There tend to be two elements of the common sense idea of ethics and morality. The first boils down to "what must I do, and what do I deserve to expect from other people?" In other words, the question of morality is about choosing between possibilities. Doing X is good, while doing Y is bad.
The second element is that of justification. There is a persistent search for some way to justify moral judgments and acts. Probably the most common justification has been the afterlife; be "good" or you'll suffer punishment after death. Other common justifications involve human solidarity, or God's holiness and authority.
So the standard moral discourse asks, what should we do, and why should we do it?
Between the 19th and 20th centuries, these questions ceased to be serious philosophical themes. The first question is dismissed as instrumental thought - ie, the insistence on making pure thought "practical" and "useful," as if thinking were nothing other than a factory for producing goods and services. The second question - why should we act in such and such a way? - is dismissed as slavish and repetitive. Acting because of another being's power is the very definition of passivity.
The old categories of ethics and morality have fallen into disrepute. Yet, the 20th century demanded a response from those that lived it, and the 21st century demands a response from us. Viciousness and exploitation were, and are, rampant. If the shining beacon of morality is discarded, than do all conceptions of justice, courage, wisdom and truth follow closely behind?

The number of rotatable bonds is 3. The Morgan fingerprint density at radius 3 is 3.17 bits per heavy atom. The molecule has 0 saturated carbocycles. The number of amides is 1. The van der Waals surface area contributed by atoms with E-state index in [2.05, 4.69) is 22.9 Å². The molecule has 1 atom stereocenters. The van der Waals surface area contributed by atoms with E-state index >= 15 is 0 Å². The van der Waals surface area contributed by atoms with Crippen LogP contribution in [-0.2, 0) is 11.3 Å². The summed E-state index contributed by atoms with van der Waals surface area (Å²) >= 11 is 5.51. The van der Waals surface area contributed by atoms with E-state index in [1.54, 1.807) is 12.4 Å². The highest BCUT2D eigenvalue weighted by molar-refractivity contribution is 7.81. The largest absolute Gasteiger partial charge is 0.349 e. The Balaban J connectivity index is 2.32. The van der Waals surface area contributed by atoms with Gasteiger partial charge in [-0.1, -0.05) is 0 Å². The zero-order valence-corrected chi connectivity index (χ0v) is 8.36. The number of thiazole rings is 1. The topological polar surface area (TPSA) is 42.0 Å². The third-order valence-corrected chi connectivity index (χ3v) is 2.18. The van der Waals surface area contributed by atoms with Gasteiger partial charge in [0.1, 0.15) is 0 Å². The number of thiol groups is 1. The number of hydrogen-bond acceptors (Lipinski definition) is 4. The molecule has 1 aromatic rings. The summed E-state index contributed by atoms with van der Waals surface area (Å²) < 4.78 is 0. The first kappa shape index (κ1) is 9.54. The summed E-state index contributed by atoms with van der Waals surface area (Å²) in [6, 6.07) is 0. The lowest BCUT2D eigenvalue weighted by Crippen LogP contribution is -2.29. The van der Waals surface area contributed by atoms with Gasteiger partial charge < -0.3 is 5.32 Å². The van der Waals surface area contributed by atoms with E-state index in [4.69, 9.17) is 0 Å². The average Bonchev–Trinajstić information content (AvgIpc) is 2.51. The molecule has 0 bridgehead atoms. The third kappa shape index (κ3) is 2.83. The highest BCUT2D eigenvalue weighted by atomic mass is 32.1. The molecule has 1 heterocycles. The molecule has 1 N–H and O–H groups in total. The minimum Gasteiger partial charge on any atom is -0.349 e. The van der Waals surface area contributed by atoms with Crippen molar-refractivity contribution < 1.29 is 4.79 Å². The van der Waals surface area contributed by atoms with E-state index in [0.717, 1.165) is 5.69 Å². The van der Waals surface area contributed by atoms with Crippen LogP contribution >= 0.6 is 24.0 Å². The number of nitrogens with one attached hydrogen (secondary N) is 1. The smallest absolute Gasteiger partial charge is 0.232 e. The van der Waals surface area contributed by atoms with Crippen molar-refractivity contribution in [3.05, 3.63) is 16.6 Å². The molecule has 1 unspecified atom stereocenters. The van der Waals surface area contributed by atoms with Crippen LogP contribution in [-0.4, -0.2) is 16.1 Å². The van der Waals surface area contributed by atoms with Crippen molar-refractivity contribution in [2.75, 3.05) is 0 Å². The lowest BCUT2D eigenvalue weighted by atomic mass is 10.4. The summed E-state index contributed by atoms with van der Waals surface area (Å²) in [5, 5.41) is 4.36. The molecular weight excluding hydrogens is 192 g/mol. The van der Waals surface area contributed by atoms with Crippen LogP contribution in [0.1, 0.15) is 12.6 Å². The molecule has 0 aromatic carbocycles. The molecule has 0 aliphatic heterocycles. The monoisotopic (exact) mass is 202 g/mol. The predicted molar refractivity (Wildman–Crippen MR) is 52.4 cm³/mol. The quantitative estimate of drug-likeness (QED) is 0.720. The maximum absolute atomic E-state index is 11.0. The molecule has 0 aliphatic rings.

We must hope not. Alain Badiou, writing decades after the "death" of philosophy was declared, has said that the world (not God, not philosophers - the world) is telling philosophy to get up and walk. We must say the same to ethics.
And yet, we cannot pretend that Nietzsche did not write. We can't go back to the old way of doing things. New concepts must be created. I think the thinkers of the 20th century - and now those of the 21st - have had a common ethical project, and I think this project can be summed up in terms of the disruption of the totality. The disruption - and remaking - of the world. From Heidegger's call of conscience, to Levinas's encounter with the Other, to Lacan's traumatic encounter with the real, to Badiou's fidelity to the event - the common thread is the traumatic disruption of everyday life.
Ethics is coming back, and it will have no truck with humanism (reach your inner potential!) or liberalism (choose what you like, just don't hurt anyone else!) or theology (bow!).